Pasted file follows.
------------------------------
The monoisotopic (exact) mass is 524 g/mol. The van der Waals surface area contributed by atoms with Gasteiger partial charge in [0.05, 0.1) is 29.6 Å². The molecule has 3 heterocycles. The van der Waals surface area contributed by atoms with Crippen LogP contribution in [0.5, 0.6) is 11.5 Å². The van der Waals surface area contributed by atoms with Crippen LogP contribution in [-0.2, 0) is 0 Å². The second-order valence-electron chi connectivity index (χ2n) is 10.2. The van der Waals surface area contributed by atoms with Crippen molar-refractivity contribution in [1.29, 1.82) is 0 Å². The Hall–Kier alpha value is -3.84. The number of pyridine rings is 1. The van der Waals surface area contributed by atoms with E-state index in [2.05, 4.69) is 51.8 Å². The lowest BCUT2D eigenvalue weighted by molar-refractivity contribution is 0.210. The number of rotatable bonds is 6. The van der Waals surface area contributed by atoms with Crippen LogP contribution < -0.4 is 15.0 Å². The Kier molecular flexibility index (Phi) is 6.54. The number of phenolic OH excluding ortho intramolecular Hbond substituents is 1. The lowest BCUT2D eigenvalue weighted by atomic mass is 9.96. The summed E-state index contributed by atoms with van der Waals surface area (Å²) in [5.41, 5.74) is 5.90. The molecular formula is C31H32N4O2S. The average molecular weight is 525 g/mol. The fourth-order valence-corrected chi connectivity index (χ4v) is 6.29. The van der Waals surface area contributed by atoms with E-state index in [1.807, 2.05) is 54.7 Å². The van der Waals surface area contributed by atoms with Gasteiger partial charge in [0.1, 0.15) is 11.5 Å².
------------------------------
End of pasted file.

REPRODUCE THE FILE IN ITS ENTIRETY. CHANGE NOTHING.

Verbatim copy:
The monoisotopic (exact) mass is 524 g/mol. The van der Waals surface area contributed by atoms with Gasteiger partial charge in [0.05, 0.1) is 29.6 Å². The molecule has 3 heterocycles. The van der Waals surface area contributed by atoms with Crippen LogP contribution in [0.5, 0.6) is 11.5 Å². The van der Waals surface area contributed by atoms with Crippen LogP contribution in [-0.2, 0) is 0 Å². The second-order valence-electron chi connectivity index (χ2n) is 10.2. The van der Waals surface area contributed by atoms with Crippen molar-refractivity contribution in [1.29, 1.82) is 0 Å². The Hall–Kier alpha value is -3.84. The number of pyridine rings is 1. The van der Waals surface area contributed by atoms with E-state index in [2.05, 4.69) is 51.8 Å². The lowest BCUT2D eigenvalue weighted by molar-refractivity contribution is 0.210. The number of rotatable bonds is 6. The van der Waals surface area contributed by atoms with Crippen LogP contribution < -0.4 is 15.0 Å². The Kier molecular flexibility index (Phi) is 6.54. The number of phenolic OH excluding ortho intramolecular Hbond substituents is 1. The lowest BCUT2D eigenvalue weighted by atomic mass is 9.96. The summed E-state index contributed by atoms with van der Waals surface area (Å²) in [5.41, 5.74) is 5.90. The molecular formula is C31H32N4O2S. The average molecular weight is 525 g/mol. The fourth-order valence-corrected chi connectivity index (χ4v) is 6.29. The van der Waals surface area contributed by atoms with E-state index in [1.807, 2.05) is 54.7 Å². The van der Waals surface area contributed by atoms with Gasteiger partial charge in [0.1, 0.15) is 11.5 Å².